NAMPAK, an increasingly pan-African manufacturer of nonperishable packaging for beverages and food, continues to “navigate volatile macroeconomic conditions prevailing in a number of our key markets” in 2015.
In a group strategy and progress update for analysts on Thursday, CEO André de Ruyter and other executives highlighted key strategies for each of the company’s divisions.
“In South Africa we have experienced operational difficulties at our glass and Bevcan Springs factories that we are addressing through targeted operational excellence initiatives,” Mr de Ruyter said.
But he said the group had made “solid progress on stabilising and improving the performance at glass” and also in addressing spoilage at its Bevcan Springs site.
This was expected to strongly boost operational results in financial year 2016 after the group took “decisive” steps to strengthen leadership, refocus its portfolio of products, improve operational efficiencies, and tighten cost and capex controls.
Mr de Ruyter said the group’s strategy implementation was at an advanced stage and benefits were expected to flow through to the bottom line in 2016. Nampak also expected the rest of Africa to generate 50% of trading profit by 2020.
In the group’s half-year results to March, broker Imara SP Reid — since renamed Momentum SP Reid Securities — had cited “local disappointment” for Nampak as opposed to “rest of Africa growth”.
Group operating profit fell 9.2% in the most recent reporting period. This was due to a tough South African trading environment and a poor performance by the glass segment. Headline earnings per share from continuing operations fell 8%.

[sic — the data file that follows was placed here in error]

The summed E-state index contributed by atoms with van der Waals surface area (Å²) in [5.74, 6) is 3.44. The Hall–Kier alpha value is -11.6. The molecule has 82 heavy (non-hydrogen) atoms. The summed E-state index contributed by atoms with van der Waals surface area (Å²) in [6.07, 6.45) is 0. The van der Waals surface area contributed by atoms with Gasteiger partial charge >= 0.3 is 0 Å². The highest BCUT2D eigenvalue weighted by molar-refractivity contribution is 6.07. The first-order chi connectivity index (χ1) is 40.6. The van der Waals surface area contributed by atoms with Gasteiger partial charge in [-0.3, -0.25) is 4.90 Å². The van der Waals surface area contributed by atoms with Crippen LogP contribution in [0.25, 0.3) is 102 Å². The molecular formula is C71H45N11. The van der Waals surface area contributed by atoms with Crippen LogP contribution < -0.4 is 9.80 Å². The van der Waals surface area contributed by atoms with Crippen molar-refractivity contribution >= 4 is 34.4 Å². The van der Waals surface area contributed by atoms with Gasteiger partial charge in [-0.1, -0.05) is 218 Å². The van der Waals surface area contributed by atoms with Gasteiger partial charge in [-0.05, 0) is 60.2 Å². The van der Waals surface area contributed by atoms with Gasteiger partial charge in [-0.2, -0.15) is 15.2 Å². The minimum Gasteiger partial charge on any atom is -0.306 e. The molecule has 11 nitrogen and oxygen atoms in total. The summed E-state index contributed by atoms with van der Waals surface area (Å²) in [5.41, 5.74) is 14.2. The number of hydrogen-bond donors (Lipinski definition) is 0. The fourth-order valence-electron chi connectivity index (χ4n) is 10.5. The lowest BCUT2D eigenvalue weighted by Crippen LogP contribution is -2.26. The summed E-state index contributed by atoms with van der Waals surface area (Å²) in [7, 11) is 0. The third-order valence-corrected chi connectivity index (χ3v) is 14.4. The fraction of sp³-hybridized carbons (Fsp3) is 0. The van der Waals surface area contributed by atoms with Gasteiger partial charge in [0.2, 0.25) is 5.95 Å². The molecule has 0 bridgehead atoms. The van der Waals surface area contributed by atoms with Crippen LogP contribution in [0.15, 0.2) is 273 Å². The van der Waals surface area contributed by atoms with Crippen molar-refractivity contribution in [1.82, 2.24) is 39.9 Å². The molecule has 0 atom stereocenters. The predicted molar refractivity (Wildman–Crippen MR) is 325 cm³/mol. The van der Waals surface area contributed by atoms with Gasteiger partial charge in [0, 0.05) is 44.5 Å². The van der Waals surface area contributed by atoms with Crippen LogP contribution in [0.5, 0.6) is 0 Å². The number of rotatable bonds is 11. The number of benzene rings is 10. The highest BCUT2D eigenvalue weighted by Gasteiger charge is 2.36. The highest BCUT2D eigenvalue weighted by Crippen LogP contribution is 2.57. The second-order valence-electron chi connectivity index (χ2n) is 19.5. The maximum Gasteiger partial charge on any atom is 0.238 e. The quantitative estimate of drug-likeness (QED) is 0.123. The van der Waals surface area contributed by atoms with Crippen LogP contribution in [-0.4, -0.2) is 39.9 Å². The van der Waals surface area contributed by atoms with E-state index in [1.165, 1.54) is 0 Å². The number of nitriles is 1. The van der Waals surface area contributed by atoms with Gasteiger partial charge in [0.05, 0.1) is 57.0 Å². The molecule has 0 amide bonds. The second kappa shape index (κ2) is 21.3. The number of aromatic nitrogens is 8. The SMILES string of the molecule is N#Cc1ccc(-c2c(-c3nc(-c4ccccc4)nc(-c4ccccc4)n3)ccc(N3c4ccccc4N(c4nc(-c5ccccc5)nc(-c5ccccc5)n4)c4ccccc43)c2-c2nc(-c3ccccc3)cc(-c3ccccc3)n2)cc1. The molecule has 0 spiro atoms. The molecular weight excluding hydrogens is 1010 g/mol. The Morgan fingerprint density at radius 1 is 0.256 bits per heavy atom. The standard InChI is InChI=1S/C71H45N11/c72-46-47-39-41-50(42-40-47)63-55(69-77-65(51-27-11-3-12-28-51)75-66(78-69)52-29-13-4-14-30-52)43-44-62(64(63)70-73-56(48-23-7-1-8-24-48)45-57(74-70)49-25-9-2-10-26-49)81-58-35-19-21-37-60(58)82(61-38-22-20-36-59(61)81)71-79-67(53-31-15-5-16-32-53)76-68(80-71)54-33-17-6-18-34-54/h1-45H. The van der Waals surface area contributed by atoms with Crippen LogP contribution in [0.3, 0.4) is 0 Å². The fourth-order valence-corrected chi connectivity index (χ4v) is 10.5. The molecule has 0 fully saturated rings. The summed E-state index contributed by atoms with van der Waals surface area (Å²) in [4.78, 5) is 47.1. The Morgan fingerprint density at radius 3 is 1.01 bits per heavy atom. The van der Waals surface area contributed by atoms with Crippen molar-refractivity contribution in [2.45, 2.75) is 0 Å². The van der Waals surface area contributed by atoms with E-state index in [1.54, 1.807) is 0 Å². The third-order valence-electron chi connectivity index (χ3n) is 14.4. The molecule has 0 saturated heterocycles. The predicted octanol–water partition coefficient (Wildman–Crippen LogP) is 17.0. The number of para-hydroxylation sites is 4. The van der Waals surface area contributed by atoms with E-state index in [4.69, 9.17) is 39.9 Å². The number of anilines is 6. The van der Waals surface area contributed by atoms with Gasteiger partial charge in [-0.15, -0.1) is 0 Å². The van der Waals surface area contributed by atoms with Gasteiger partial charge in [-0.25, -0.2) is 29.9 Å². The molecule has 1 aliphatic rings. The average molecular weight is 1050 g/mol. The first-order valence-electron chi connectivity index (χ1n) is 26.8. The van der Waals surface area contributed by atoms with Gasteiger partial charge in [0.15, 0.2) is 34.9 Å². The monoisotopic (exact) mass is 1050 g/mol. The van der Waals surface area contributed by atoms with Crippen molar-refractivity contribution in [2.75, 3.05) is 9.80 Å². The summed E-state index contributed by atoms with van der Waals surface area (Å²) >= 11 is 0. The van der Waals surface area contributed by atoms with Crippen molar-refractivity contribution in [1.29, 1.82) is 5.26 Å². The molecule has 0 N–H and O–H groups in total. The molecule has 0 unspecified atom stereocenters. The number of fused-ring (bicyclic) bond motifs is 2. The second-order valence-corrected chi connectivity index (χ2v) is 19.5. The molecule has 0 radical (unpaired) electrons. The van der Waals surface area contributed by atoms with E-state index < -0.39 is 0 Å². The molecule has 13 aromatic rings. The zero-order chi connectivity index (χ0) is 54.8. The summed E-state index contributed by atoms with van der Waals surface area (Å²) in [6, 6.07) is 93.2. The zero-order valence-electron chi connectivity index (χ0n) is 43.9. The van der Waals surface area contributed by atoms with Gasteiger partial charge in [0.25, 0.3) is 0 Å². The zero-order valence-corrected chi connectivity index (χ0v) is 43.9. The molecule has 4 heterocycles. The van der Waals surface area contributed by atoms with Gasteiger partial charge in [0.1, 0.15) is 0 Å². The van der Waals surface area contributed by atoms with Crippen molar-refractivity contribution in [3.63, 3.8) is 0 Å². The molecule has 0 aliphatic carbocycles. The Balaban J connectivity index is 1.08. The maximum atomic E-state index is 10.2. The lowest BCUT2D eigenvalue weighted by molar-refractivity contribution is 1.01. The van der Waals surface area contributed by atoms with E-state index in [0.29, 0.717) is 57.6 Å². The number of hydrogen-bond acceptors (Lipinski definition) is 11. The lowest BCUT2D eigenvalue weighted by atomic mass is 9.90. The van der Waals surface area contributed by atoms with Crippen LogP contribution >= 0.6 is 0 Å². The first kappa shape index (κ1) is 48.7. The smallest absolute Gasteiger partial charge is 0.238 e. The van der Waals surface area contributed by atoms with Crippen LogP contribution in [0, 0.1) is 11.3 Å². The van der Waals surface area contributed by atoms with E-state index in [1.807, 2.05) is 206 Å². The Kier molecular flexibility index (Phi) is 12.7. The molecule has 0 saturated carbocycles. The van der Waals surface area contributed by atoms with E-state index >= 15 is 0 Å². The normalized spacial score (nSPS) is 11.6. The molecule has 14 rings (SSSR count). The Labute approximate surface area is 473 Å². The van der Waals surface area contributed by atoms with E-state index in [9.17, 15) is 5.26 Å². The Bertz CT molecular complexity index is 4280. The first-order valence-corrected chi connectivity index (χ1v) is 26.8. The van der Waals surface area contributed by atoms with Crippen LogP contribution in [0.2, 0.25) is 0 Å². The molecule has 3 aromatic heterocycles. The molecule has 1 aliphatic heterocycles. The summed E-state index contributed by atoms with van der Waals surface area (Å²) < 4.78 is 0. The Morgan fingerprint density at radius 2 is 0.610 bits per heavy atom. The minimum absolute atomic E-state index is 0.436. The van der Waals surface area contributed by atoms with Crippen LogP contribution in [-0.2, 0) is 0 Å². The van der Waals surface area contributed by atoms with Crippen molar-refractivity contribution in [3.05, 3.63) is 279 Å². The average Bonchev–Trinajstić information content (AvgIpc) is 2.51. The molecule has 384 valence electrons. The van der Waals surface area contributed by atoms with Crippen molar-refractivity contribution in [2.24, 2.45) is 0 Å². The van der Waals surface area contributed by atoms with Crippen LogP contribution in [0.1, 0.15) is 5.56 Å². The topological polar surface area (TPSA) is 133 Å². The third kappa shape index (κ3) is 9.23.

Nampak had sold its corrugated and tissue division for R1.6bn, effective April 1. It also planned to sell the flexible and recycling divisions.
But trading profit from the rest of Africa was now 38% of group trading profit, rising from 27% last year. But rest of Africa margins fell mainly on local currency devaluations and the inclusion of lower margin business in Zimbabwe.
By Mark Allix
France has launched an offshore green hydrogen production platform at the country’s Port of Saint-Nazaire this week, along with its first offshore wind farm. The hydrogen plant, which its operators say is the world’s first facility of its type, coincides with the launch of another “first of its kind” facility in Sweden dedicated to storing hydrogen in an underground lined rock cavern (LRC).
The project sets up the Hydrogen Valley in Rome, the first industrial-scale technological hub for the development of the national supply chain for the production, transport, storage and use of hydrogen for the decarbonization of industrial processes and for sustainable mobility.
At first glance, hydrogen seems to be the perfect solution to our energy needs. It doesn’t produce any carbon dioxide when used. It can store energy for long periods of time. It doesn’t leave behind hazardous waste materials, like nuclear does. And it doesn’t require large swathes of land to be flooded, like hydroelectricity. Seems too good to be true. So…what’s the catch?